Sawm is the practice of fasting during the month of Ramadan, the ninth month of the Islamic lunar calendar, lasting 29 or 30 days based on the lunar cycle. Muslims are required to abstain from eating, drinking, smoking, and sinful behavior from dawn until sunset. 

This period of fasting isn't merely about physical restraint but is also a time for spiritual reflection, increased devotion, and reading of the Quran.

The fast is an expression of self-discipline, empathy for the less fortunate, and submission to God's will. By refraining from these basic needs during daylight hours, Muslims foster a deeper sense of spiritual mindfulness and gratitude, while also uniting with their global community through a shared act of worship.

#5 Hajj (Pilgrimage to Mecca)

The Hajj is the pilgrimage to Mecca that all Muslims are expected to make at least once in their lifetime, provided they are physically and financially able. The Hajj takes place during the Islamic month of Dhu al-Hijjah and involves several days of rituals including walking around the Kaaba, standing at Mount Arafat, and stoning the devil.

This ritual derives from the pre-Islamic tribes that lived in that area. As Karen Armstrong notes: “Muhammad didn't envisage a violent rupture with the past or with other faith communities. He wanted to root the new scripture in the spiritual landscape of Arabia. Hence Muslims continued to perform the customary rituals at the Kaaba, the cube-shaped shrine in the heart of Mecca.”

In contrast to Christianity, which places significant emphasis on doctrine and a system of beliefs, Islam is more a religion of orthopraxy. This means that the practice of faith, as demonstrated through the Five Pillars, is of paramount importance.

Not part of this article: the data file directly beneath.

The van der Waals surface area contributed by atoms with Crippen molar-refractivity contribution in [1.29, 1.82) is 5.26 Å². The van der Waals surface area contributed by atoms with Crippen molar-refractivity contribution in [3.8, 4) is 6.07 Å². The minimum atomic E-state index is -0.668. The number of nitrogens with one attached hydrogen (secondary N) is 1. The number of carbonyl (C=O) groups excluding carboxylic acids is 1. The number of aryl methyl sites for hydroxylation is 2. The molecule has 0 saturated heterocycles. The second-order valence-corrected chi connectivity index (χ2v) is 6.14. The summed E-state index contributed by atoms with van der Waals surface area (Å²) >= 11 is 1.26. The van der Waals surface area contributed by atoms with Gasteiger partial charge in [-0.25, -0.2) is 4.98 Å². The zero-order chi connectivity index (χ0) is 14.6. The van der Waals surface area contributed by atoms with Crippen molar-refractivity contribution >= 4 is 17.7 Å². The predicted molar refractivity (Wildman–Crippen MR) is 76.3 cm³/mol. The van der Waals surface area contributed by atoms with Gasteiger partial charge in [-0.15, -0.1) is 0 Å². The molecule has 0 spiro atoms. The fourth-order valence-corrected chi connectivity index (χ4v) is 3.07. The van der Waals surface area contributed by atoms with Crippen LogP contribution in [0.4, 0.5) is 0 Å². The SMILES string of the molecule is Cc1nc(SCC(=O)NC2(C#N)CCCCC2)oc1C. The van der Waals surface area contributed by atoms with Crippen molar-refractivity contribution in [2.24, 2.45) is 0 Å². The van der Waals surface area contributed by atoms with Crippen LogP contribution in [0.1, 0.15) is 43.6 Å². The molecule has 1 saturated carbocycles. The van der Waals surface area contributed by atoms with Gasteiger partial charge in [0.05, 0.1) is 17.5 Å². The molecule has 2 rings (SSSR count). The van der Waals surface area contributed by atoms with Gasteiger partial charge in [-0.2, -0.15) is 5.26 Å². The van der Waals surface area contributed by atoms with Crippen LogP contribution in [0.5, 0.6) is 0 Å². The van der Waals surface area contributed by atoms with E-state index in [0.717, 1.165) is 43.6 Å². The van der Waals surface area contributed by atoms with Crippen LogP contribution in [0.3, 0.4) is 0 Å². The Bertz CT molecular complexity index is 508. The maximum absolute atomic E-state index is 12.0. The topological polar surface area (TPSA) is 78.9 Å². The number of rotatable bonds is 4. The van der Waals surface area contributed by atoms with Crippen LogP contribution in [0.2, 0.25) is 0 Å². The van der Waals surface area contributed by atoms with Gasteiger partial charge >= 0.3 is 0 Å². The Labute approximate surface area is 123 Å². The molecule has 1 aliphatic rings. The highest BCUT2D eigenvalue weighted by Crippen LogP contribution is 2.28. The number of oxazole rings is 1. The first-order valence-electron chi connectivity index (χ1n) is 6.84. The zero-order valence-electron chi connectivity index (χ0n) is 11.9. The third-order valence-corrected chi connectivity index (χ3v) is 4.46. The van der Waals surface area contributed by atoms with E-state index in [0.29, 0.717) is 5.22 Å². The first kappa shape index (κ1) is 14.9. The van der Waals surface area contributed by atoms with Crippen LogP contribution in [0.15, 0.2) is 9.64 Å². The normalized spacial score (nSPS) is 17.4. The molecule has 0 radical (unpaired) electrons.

Islam founder

Islam: The Major Streams Within the Muslim Religion

Like Christianity, which has been characterized by various denominations from its early days, Islam too was defined by different streams shortly after its inception. The most significant divide within the Muslim religion is that between Sunni and Shia Muslims

This schism, rooted in historical, theological, and political differences, highlights the diversity within the Islamic faith and prompts the question: "What is Islam?" In exploring this divide, it becomes clear that Islam, similar to other major religions, encompasses a wide range of beliefs and practices shaped by its followers' diverse experiences and interpretations.

The emergence of the Sunni-Shia divide can be traced back to the death of Prophet Muhammad in 632 C.E. when disagreements arose over who should succeed him as the leader of the Muslim community.

Sunnis believed that the new leader should be elected from among those capable of the job, individuals with a significant influence within the community. That led to Abu Bakr, a close friend and advisor of Muhammad who became the first successor of Muhammad.